C To live in darkness also means to do the shameful deeds of darkness: sexual immorality, impurity, greed, theft, obscenity, foolish talk, coarse joking, falsehood, slander, bitterness, rage, brawling, and malice (cf Eph 4:25-5:12).

D To live in darkness means many other things: idolatry, injustice, oppression, and so on. Let me add one more thing: to live in darkness means you want nothing to do with the light. Says John at the beginning of the Gospel,
(Jn 1:5) The light shines in the darkness, but the darkness has not understood it.

(Jn 3:19) This is the verdict: Light has come into the world, but men loved darkness instead of light because their deeds were evil.

The world lives in darkness. So the world wants nothing to do with the light. In fact, it fears the light. It fears the light because it shows the darkness for what it is.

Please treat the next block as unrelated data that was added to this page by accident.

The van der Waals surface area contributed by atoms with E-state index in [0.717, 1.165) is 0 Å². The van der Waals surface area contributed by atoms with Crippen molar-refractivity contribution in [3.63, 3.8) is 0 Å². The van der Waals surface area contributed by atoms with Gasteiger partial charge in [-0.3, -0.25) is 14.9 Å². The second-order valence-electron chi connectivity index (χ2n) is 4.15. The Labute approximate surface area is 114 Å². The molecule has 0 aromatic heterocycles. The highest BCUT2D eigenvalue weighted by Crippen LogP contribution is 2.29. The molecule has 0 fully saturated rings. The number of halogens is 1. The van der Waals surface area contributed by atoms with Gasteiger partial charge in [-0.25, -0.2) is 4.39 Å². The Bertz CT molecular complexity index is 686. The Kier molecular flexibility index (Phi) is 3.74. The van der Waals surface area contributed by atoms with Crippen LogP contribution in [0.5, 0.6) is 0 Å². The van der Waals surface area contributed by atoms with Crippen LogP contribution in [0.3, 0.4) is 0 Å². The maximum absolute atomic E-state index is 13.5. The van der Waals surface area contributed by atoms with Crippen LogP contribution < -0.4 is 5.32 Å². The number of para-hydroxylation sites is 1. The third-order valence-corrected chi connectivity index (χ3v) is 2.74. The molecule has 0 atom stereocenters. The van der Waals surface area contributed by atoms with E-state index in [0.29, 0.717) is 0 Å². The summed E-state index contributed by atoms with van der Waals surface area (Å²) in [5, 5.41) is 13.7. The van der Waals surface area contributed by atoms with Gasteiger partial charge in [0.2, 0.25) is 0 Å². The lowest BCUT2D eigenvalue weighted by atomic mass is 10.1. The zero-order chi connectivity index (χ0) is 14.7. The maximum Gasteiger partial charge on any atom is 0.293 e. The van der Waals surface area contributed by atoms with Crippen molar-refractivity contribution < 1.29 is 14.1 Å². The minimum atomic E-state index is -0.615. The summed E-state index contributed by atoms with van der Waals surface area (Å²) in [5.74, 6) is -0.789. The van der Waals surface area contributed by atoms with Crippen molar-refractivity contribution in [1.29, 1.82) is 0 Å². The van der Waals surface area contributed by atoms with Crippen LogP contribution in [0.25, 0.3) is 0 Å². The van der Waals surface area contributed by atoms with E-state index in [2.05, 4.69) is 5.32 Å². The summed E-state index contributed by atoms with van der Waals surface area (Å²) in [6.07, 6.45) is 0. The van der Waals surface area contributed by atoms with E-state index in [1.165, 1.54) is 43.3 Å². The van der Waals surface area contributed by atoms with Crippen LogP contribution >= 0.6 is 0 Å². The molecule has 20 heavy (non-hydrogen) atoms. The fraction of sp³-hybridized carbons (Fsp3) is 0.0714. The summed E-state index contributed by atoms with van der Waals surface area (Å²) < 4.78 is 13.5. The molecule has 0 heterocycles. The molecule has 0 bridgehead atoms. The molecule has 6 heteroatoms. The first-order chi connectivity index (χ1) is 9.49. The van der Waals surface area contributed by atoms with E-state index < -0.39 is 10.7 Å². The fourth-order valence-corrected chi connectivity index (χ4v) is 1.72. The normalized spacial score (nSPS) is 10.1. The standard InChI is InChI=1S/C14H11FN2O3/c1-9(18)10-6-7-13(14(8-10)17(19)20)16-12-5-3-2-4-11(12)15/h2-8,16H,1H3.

Topic: Rejection
Subtopic: Of the Word of God
Index: 2968
Date: 6/1986.27
Title: A Closer Look

Many years ago, while on a visit to America, a wealthy Chinese businessman was fascinated by a powerful microscope. Looking through its lens to study crystals and the petals of flowers, he was amazed at their beauty and detail. So he decided to purchase one of these devices and take it back to China. He thoroughly enjoyed using it until one day he examined some rice he was planning to eat for dinner. Much to his dismay, he discovered that tiny living creatures were crawling in it. Since he was especially fond of this staple food in his daily diet, he wondered what to do. Finally he concluded that there was only one way out of his dilemma -- he would destroy the instrument that caused him to discover the distasteful fact! So he smashed the microscope to pieces. "How foolish!" you say. But many people do the same thing with the light of the Gospel. They hate it and would like to get rid of it because it reveals their evil nature.